An Overview of Medical Malpractice Claims Michigan

Malpractice takes many common formsLike people in any other profession, medical practitioners make mistakes. However, while with other professionals the stakes can be lower and the process for remittance simple, in the medical field the situation is rather different.  Doctors’ mistakes can be dangerous, and negligence on their part can have catastrophic results. Meanwhile, the process of filing a medical malpractice claim can be long and confusing, leaving patients with valid claims in the dark.  In fact, many patients either don’t seek compensation due to a misguided belief that accidents happen and they are not entitled to it, or due to waiting too long to file a claim (the statute of limitations in Michigan is two years from the act/omission of injury).

However, medical malpractice can have long lasting physical and emotional consequences, and therefore it is in any victim’s best interest to consult an attorney experienced in the field as soon as possible. The attorney will help you outline a potential case if there is one, though a good way to find out beforehand if you have a valid claim is by observing the six most common errors that lead to medical malpractice settlements.

  1. Misdiagnosis

In one of the most common types of malpractice, a doctor misidentifies an illness in a patient, either by claiming the patient is healthy or by diagnosing a different illness. If the doctor’s mistake is one of negligence (as in, a mistake a majority of other licensed doctors would not make), and the patient is harmed in any way as a result of the misdiagnosis, the patient has a valid malpractice claim.

This is due to the danger of a patient either not being treated or being treated for a condition they do not have.

  1. Delayed Diagnosis

Much like with cases of misdiagnosis, delayed diagnosis involves a doctor’s negligence in the diagnostic phase. Specifically, here the doctor misdiagnoses at first, before eventually correcting the diagnosis and treating the condition. If this delay leads to a worsening of the condition, the patient has a case.

As with misdiagnosis, the doctor’s competence is a core aspect of whether a legitimate claim can be filed or not. The doctor’s original misdiagnosis must be based on an error or negligence that another medical practitioner would not have made (i.e. a misread test or failure to adequately examine the patient).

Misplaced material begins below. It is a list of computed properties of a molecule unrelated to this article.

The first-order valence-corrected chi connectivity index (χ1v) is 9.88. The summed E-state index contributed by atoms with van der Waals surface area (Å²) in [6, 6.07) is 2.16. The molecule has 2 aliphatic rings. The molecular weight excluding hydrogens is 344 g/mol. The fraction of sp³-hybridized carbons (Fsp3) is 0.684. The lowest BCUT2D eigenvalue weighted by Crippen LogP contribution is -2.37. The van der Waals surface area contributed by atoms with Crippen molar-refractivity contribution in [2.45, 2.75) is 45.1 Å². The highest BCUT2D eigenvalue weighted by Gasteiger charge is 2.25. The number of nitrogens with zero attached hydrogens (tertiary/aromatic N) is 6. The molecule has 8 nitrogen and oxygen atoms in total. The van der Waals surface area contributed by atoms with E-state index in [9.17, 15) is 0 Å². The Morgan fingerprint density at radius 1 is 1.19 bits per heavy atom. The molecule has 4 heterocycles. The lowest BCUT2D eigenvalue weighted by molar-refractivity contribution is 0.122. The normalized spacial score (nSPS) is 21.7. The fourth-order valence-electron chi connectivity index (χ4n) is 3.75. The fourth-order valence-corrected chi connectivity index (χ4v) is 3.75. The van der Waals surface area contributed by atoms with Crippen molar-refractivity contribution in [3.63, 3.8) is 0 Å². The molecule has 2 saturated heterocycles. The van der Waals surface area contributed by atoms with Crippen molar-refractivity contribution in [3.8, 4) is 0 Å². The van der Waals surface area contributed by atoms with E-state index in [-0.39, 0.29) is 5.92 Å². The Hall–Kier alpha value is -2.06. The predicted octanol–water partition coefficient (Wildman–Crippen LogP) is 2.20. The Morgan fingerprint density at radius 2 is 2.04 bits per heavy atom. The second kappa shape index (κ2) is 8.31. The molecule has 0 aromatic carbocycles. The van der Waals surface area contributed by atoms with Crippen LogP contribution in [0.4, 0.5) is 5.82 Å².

1. Failure to Treat

In this situation, the diagnosis is correct, but the doctor’s error comes during the treatment phase. Failure to recommend sufficient treatment is another common occurrence in many malpractice cases, and is frequently the result of doctors with numerous patients attempting to cut corners and acting less diligently than they should.

A failure-to-treat can come in the form of a patient’s early release, faulty treatment plan, lack of specialist referral, or the omission of an offer of follow-up care.

  1. Surgical Errors

Frequently, patients tend to believe they are restricted in this domain, due to pre-surgery consent forms that they have signed. However, this does not accurately reflect Michigan law, especially if the doctor’s error is not directly linked to the patient’s condition. Many surgical errors, including but not limited to the ones below, can still lead to legitimate medical malpractice claims:

  • Inadequate post-surgical care
  • Failure to properly sterilize all surgical equipment
  • Performing an incorrect or unnecessary surgery
  • Over-administration or under-administration of anesthesia
  • Damage of the patient’s nerves, organs, or tissues in surgery
  • Failure to extract all medical equipment from the patient’s body
  1. Birth Injury

Cases of medical malpractice relating to birth injury can take many forms. For example, prenatal care, as administered by an obstetrician, can have been inadequate, just as a doctor’s negligence during childbirth or immediately afterwards can lead to lifelong problems for the child, mother, or both.

In extreme cases, a doctor’s error can result in the death of either the mother or infant. If any of the injuries or consequences could have been prevented, then a medical malpractice claim is most likely in order.

  1. Medical Product Liability

In certain cases, however, it is not necessarily the doctor or medical practitioner who was negligent, but rather a medical device or product used in the diagnostic or treatment processes. If a device either fails to work as designed or, even worse, leads to additional problems for the patient, then a medical malpractice suit against the manufacturer of the device is likely legitimate. This is especially the case for any situation in which the manufacturer was already aware of (or should have been aware of) the defect in the device.

From diagnostic errors such as misdiagnosis or delayed diagnosis, to treatment situations as in surgical errors or failure-to-treat cases, and even including injuries from birth or medical products, the field of medical malpractice is large and complex. Furthermore, this list is far from definitive or comprehensive, and therefore other legitimate cases may not appear to fit in with these scenarios.  However, if any of these descriptions matched the experience of you or a loved one, or if you suspect gross negligence by a prior doctor, consulting an attorney experienced in the medical malpractice laws of Michigan is the best first step, as you can assure that they will outline if you have any rights to compensation.  Reach out to experienced malpractice attorneys today at +1 (517) 347-6900.

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